The Governor of the Bank of England has warned that Britain could face another financial crisis if the banking sector is not reformed.
Mervyn King said that imbalances in the banking sector remain and are "beginning to grow again" according to an interview published late Friday on the website of Britain's Daily Telegraph newspaper.
The U.K. allowed a banking sector to build up "which contained the seeds of its own destruction," King said. In the interview, he also expressed regret for not sounding a louder warning over his concerns before the last banking crisis, which culminated in a multibillion pound (dollar) state bailout of the financial sector.
"We've not yet solved the 'too big to fail' or, as I prefer to call it, the 'too important to fail' problem," he said. "The concept of being too important to fail should have no place in a market economy."
King accused banks of exploiting customers, citing a culture where it is "perfectly acceptable" for banks to "make money out of gullible or unsuspecting customers." That approach — coupled with an eye for short-term profits and banker bonuses — could be driving problems in the banking sector, King said.
"Why do banks in general want to pay bonuses?" he said in the interview. "It's because they live in a 'too big to fail' world in which the state will bail them out on the downside."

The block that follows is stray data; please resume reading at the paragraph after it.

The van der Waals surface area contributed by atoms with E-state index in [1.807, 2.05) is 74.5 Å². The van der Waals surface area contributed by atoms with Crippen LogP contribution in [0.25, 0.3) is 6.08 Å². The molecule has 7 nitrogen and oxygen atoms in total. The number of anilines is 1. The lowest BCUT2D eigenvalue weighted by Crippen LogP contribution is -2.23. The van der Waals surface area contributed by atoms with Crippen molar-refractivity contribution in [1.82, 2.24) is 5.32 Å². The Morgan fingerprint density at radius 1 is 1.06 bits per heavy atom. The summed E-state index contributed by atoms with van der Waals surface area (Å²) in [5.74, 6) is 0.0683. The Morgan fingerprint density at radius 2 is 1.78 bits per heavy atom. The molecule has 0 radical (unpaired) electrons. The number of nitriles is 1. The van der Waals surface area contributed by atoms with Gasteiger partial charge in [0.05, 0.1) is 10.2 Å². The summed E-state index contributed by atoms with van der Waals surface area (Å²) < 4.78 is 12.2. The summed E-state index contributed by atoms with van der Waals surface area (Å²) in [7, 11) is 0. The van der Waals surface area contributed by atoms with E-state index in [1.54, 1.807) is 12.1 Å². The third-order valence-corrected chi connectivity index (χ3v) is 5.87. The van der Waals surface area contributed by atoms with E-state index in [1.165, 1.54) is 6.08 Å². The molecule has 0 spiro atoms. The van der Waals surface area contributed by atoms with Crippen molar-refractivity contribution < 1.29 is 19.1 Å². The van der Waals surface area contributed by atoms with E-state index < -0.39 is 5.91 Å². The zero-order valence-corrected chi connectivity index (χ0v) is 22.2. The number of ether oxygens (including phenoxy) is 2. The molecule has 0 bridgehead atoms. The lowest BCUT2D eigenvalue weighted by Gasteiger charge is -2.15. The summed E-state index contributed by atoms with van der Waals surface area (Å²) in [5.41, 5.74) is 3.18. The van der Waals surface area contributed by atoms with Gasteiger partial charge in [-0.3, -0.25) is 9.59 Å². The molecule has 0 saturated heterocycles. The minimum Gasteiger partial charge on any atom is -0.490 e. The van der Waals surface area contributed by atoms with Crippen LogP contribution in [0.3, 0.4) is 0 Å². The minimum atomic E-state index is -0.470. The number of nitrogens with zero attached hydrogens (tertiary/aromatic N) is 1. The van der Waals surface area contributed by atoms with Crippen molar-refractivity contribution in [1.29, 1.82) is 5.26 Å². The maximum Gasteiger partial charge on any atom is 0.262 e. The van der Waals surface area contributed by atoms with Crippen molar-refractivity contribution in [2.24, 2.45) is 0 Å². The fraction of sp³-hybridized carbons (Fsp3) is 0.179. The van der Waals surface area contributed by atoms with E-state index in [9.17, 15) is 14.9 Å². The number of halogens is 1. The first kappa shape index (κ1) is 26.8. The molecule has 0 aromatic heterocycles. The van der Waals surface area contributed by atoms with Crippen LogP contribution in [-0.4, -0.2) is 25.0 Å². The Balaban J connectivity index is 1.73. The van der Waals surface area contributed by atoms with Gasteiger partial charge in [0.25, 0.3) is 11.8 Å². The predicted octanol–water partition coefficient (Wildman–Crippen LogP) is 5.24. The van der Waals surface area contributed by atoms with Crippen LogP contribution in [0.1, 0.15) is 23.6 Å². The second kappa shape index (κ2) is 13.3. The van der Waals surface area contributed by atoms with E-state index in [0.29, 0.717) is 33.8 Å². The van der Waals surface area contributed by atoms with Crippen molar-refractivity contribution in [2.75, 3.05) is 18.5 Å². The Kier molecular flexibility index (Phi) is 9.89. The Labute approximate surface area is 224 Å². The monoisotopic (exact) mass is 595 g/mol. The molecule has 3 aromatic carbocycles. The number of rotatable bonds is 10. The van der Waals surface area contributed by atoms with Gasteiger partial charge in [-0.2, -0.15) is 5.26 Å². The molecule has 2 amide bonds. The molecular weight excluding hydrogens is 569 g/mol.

His comments come after the British government last month struck a deal with the country's top banks to curb bonus payments and boost lending to businesses — moves aimed at addressing a public outcry over lenders' role in the financial crisis.
In the interview, King urged lenders to take a longer-term approach toward customers, saying that good businesses are "run by people who don't think they should simply maximize profits next week."
The British government is currently considering whether to force banks to separate their retail and investment-banking arms. Business Secretary Vince Cable has been pressing for the separation, but any such moves await the publication of the report of the Independent Commission on Banking in September.
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